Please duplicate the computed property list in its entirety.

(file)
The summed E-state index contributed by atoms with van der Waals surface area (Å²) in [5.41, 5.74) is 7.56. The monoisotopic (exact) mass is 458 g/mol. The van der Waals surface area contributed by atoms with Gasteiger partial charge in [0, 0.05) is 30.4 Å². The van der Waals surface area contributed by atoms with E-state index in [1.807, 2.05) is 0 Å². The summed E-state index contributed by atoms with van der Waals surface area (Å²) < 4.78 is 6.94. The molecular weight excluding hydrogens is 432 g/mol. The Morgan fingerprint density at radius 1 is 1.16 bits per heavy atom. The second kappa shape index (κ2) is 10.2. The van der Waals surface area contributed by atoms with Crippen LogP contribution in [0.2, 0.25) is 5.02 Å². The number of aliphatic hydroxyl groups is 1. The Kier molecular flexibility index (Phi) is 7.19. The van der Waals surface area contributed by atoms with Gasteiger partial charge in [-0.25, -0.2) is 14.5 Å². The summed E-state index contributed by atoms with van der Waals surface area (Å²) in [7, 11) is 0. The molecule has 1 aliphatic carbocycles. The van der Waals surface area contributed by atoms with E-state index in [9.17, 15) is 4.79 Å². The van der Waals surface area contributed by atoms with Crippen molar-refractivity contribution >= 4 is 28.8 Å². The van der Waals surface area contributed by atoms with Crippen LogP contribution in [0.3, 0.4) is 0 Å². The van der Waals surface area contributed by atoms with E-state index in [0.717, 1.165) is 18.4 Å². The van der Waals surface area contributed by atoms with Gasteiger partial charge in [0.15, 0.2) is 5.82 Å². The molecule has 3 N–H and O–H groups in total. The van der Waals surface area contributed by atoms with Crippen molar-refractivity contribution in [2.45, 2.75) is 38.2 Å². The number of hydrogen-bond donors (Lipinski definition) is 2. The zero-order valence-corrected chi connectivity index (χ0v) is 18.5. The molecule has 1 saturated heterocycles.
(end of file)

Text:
The summed E-state index contributed by atoms with van der Waals surface area (Å²) in [5.41, 5.74) is 7.56. The monoisotopic (exact) mass is 458 g/mol. The van der Waals surface area contributed by atoms with Gasteiger partial charge in [0, 0.05) is 30.4 Å². The van der Waals surface area contributed by atoms with E-state index in [1.807, 2.05) is 0 Å². The summed E-state index contributed by atoms with van der Waals surface area (Å²) < 4.78 is 6.94. The molecular weight excluding hydrogens is 432 g/mol. The Morgan fingerprint density at radius 1 is 1.16 bits per heavy atom. The second kappa shape index (κ2) is 10.2. The van der Waals surface area contributed by atoms with Crippen LogP contribution in [0.2, 0.25) is 5.02 Å². The number of aliphatic hydroxyl groups is 1. The Kier molecular flexibility index (Phi) is 7.19. The van der Waals surface area contributed by atoms with Gasteiger partial charge in [-0.25, -0.2) is 14.5 Å². The summed E-state index contributed by atoms with van der Waals surface area (Å²) in [7, 11) is 0. The molecule has 1 aliphatic carbocycles. The van der Waals surface area contributed by atoms with E-state index in [9.17, 15) is 4.79 Å². The van der Waals surface area contributed by atoms with Crippen molar-refractivity contribution >= 4 is 28.8 Å². The van der Waals surface area contributed by atoms with Crippen LogP contribution in [0.3, 0.4) is 0 Å². The van der Waals surface area contributed by atoms with E-state index in [0.717, 1.165) is 18.4 Å². The van der Waals surface area contributed by atoms with Gasteiger partial charge in [0.15, 0.2) is 5.82 Å². The molecule has 3 N–H and O–H groups in total. The van der Waals surface area contributed by atoms with Crippen molar-refractivity contribution in [2.45, 2.75) is 38.2 Å². The number of hydrogen-bond donors (Lipinski definition) is 2. The zero-order valence-corrected chi connectivity index (χ0v) is 18.5. The molecule has 1 saturated heterocycles.